California mortgage broker Logan Mohtashami says the most popular product he arranged last year was a kind of mortgage that banks stopped making when the housing market blew up.
Kinecta Federal Credit Union, one of the largest credit unions in California, with assets of $3.4 billion, last year was churning out mortgages topping the Fannie Mae and Freddie Mac loan limit ($625,500) and with attached second liens valued up to $300,000. The cumulative loan-to-value ratio in some cases exceeded 89.9%, according to Mohtashami, a senior loan manager at AMC Lending Group in Irvine, Calif.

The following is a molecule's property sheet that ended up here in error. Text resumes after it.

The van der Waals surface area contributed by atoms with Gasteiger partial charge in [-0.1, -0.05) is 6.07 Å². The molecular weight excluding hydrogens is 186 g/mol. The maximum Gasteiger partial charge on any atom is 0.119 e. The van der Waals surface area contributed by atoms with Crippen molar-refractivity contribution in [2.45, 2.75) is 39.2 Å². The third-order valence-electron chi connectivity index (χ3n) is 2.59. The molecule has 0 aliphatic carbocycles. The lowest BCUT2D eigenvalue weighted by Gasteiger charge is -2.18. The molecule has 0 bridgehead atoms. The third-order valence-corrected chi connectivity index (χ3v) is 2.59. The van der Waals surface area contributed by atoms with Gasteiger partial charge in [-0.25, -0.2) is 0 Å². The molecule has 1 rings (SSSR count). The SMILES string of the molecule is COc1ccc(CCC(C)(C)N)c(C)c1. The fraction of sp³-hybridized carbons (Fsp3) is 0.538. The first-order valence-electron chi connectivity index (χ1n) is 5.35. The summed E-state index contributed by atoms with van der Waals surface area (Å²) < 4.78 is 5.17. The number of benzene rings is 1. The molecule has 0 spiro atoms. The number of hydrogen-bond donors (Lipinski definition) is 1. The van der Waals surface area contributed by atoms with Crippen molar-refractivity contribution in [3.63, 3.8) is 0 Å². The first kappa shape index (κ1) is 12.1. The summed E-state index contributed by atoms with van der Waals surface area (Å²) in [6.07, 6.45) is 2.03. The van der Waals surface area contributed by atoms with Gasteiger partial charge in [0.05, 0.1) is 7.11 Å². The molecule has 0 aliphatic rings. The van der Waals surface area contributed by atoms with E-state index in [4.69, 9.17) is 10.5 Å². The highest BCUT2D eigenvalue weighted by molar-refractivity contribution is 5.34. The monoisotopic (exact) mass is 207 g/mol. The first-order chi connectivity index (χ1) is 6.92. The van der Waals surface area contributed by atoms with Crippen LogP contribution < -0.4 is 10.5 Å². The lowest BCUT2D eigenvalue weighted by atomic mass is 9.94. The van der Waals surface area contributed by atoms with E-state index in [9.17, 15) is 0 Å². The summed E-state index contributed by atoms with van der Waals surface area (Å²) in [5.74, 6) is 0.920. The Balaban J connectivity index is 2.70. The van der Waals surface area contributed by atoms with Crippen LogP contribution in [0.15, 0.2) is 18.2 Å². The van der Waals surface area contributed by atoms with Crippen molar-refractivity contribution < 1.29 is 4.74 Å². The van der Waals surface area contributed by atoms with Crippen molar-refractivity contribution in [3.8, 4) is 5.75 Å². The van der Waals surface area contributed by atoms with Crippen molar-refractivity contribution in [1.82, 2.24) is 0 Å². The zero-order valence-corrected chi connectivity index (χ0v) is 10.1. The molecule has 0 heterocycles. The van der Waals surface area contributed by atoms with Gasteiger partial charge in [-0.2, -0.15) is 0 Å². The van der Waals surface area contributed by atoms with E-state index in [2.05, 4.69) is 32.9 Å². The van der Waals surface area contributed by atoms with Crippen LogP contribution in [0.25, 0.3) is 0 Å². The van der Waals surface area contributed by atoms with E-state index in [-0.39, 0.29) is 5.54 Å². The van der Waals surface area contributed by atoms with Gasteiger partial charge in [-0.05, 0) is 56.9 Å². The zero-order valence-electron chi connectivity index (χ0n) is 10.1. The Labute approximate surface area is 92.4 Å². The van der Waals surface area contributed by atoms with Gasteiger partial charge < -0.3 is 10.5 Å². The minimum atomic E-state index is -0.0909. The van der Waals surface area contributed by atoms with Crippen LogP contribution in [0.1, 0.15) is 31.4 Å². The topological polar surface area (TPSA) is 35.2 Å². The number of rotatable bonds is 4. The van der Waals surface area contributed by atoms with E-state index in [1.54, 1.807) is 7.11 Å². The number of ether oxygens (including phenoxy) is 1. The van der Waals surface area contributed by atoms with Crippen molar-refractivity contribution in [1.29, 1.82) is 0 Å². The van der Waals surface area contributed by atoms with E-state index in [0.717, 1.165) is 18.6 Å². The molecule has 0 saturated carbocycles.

“To be honest there is a lot risk with a second-lien holder,” he said. “This is why you don’t see second liens being made by banks on top of a first mortgage anymore.”
Piggyback loans were made in droves in the run-up to the financial crisis. Lenders provided borrowers with a second mortgage that “piggybacked” on top of a first. Together, the two mortgages relieved the borrower from a required 20% cash down payment. The second loan, taken out simultaneously, reduced the need to pay for private mortgage insurance.
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